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Tampa Bay Rays should bring back Luke Scott

Is Luke Scott worth the $5M gamble that the Rays would have to take to keep him in 2013? I believe so.

Kim Klement-US PRESSWIRE - Presswire

Luke Scott's 2011 season was cut short by shoulder surgery and the Rays took a gamble hoping that he'd be healthy come spring training and supply a powerful bat to the middle of their lineup. He was brought along gingerly during the spring and it appeared that their patience had paid dividends as Scott opened the 2012 season on a tear. In 19 April games he hit .266/.319/.594 including 5 home runs in 69 plate appearances. The only negative in his opening month was a strained hamstring that cost him 4 games. The remainder of the season was a roller coaster with periods of good and bad resulting in a slash line of .229/.285/.439, a wOBA of .310, and a wRC+ of 99.

Scott began to struggle in May hitting .216/.288/.371 with only 4 homers in 111 plate appearances. His struggles continued into June and on June 9th he landed on the disabled list due to back spasms causing him to miss 17 games. Prior to going on the disabled list he was mired in an 0-12 stretch which extended to an 0-41 streak which included striking out 13 times while walking only once. He finally broke out of his slump on July 6th by belting a 2-run homer off Indians starter Justin Masterson who spoke after the game about giving up the hit:

"I was just trying to be friendly," said Masterson, trying to be facetious. "I saw Luke Scott was struggling quite a bit. So I figured: 'What the heck, let's give him an opportunity to get out of that.' I mean, he's a good guy. We don't want any trouble. I gave him a nice pitch to hit. It's just people helping people. I'm a giving individual." -

The home run off Masterson seemed to be the antidote to Scott's problems as his bat warmed up over the next 10 games hitting .385 (15 for 39) including 3 homers. Unfortunately the injury bug would short circuit the momentum as he strained his oblique forcing him to the disabled list where he missed 28 games. He returned in mid-August and struggled through most of the remainder of the month and into early September but picked it up down the final few weeks and began to once again resemble the old Luke Scott but this time it was the season end and not an injury that halted progress in its tracks.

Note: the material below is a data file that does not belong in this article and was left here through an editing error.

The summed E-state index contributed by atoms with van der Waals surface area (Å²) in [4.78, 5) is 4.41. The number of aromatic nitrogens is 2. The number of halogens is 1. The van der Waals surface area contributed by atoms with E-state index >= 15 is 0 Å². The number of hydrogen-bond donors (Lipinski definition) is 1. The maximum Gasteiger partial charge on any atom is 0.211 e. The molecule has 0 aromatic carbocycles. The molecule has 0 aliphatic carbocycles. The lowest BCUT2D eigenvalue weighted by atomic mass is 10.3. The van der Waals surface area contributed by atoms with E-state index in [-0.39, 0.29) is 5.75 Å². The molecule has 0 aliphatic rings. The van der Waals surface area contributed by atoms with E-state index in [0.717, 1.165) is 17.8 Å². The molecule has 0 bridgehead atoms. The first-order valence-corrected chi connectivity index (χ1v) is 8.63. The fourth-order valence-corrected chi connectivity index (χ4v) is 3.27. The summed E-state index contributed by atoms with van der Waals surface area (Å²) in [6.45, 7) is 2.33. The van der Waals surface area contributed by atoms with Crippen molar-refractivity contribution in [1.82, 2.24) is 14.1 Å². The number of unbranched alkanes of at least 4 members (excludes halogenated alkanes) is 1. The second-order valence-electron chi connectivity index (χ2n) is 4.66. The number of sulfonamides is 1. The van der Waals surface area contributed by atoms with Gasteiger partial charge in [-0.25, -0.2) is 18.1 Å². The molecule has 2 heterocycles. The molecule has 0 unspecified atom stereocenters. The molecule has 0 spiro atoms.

The numbers suggest that he lost control of the strike zone in 2012. Prior to 2012 his walk rate was in the range of 9.9% to 12.5% but this dropped to only 6.1% in 2012. A possible reason for the drop in walks was his abnormally high amount of swingsoutside the strike zone. His career range was 19.9% to 27% but in 2012 this jumped to 33.9%.

Shortly after the World Series ends the Rays are going to have to determine whether or not they are going to pick up his 2013 option valued at $6M or if they are going to buy it out at $1M. The Rays and Scott could also come to an agreement on a contract extension which could include a lower base salary in 2013 in exchange for a guaranteed extra year in 2014. If the Rays and Scott can't come to an agreement on a contract extension I'd like to see the Rays gamble on paying Scott the $6M in 2013..

The Rays will be seeking offense this offseason and will look for help at first base, outfield, and designated hitter. With a full offseason of baseball conditioning Scott may be able to help in all three areas something he was unable to do in 2012. As for the lack of plate discipline? Hopefully, this was simply been a function of pressing too hard or possibly compensating due to various injuries that may have lingered even after he returned to action. Ideally the Rays work out an agreement to keep him at a lower dollar figure but even if they are unable to restructure his contract I believe they should gamble the $5M on Scott rebounding in 2013.